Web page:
Toothpaste is an important preventative product. It can prevent tartar (hardened plaque) and gum disease if used regularly.
Pastes, gels, powders – toothpaste comes in a variety of forms. But all toothpaste has more or less the same ingredients that make it work, and work well.
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Your mouth is a genius system made to work with every piece doing its part. If you’re missing a tooth, the empty spaces are more than unsightly; they can be dangerous! Your other teeth, your gums, and even the bones in your face rely on you having a full smile.
Enter: dental implants. Thanks to improved technology, you can replace a single tooth or a whole row of them quickly and effectively. Dental implants can actually improve your overall oral health and are now considered the gold standard in modern tooth replacement technology.
Dr. Ryan Yakowicz at Neighborhood Smiles in Belleville offers professional placement and restoration of dental implants, so let us tell you more about them and how they can help protect your greatest asset and secure your smile!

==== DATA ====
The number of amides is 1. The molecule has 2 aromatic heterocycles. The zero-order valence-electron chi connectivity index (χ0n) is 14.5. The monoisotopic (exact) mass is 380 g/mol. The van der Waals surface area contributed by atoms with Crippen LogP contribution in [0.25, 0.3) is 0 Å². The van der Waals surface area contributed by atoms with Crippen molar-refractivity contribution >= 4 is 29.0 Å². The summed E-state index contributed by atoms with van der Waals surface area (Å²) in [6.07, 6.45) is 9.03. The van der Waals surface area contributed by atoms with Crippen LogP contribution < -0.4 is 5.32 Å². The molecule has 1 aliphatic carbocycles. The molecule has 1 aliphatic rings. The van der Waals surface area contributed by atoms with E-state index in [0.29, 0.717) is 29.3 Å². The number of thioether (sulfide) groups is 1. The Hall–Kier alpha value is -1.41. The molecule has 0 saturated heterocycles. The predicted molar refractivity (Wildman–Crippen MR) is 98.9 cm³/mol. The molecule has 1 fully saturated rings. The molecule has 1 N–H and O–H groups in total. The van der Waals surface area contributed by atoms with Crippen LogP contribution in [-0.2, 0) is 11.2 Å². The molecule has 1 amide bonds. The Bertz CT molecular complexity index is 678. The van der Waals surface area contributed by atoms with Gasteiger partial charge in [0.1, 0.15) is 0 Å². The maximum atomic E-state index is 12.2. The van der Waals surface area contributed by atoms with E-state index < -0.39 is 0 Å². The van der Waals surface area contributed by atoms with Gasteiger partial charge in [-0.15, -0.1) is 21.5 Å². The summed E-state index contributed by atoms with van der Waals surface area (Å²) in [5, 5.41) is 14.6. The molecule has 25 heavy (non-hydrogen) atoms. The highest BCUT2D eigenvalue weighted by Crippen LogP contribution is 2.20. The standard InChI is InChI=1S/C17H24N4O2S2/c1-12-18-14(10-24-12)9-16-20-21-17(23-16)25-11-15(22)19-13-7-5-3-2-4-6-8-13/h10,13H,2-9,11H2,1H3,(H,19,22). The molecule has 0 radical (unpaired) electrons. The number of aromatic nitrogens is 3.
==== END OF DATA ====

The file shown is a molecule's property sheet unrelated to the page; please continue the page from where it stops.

How Do Dental Implants Work?
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Your Belleville dentist, Dr. Ryan Yakowicz at Neighborhood Smiles knows that no two patients are alike. Everyone deserves a personalized approach to oral health – but what is something no patient (or even human) can live without? Air—or more specifically, oxygen.
The Power of Ozone in Dentistry
Oxygen is essential for your cellular health and does good for your body overall. For that reason, it can be harnessed to improve your dental experience. Some dental offices use oxygen therapy to create a calm environment during preventative visits, and also to treat acute dental issues.
Oxygen therapy delivers 100% pure, medical-grade oxygen. When three atoms of oxygen bind together, they form ozone, the same matter that protects and nourishes our environment. Oxygen can be applied as ozone gas, ozonated water, or ozonated olive oil.
This completely painless treatment works with your body’s natural functions to achieve a multitude of benefits. Though research is still building, increased exposure to pure oxygen has been found to: Read more ›
Your smile is more powerful than you may know. Scientists have studied many aspects of smiling, such as how it affects your brain, your health, and your overall experience of life. Even the situation you’re in and the people around you are influenced by your smile. The findings may surprise you. Or, if you’re someone who smiles often, they may just confirm what you already know.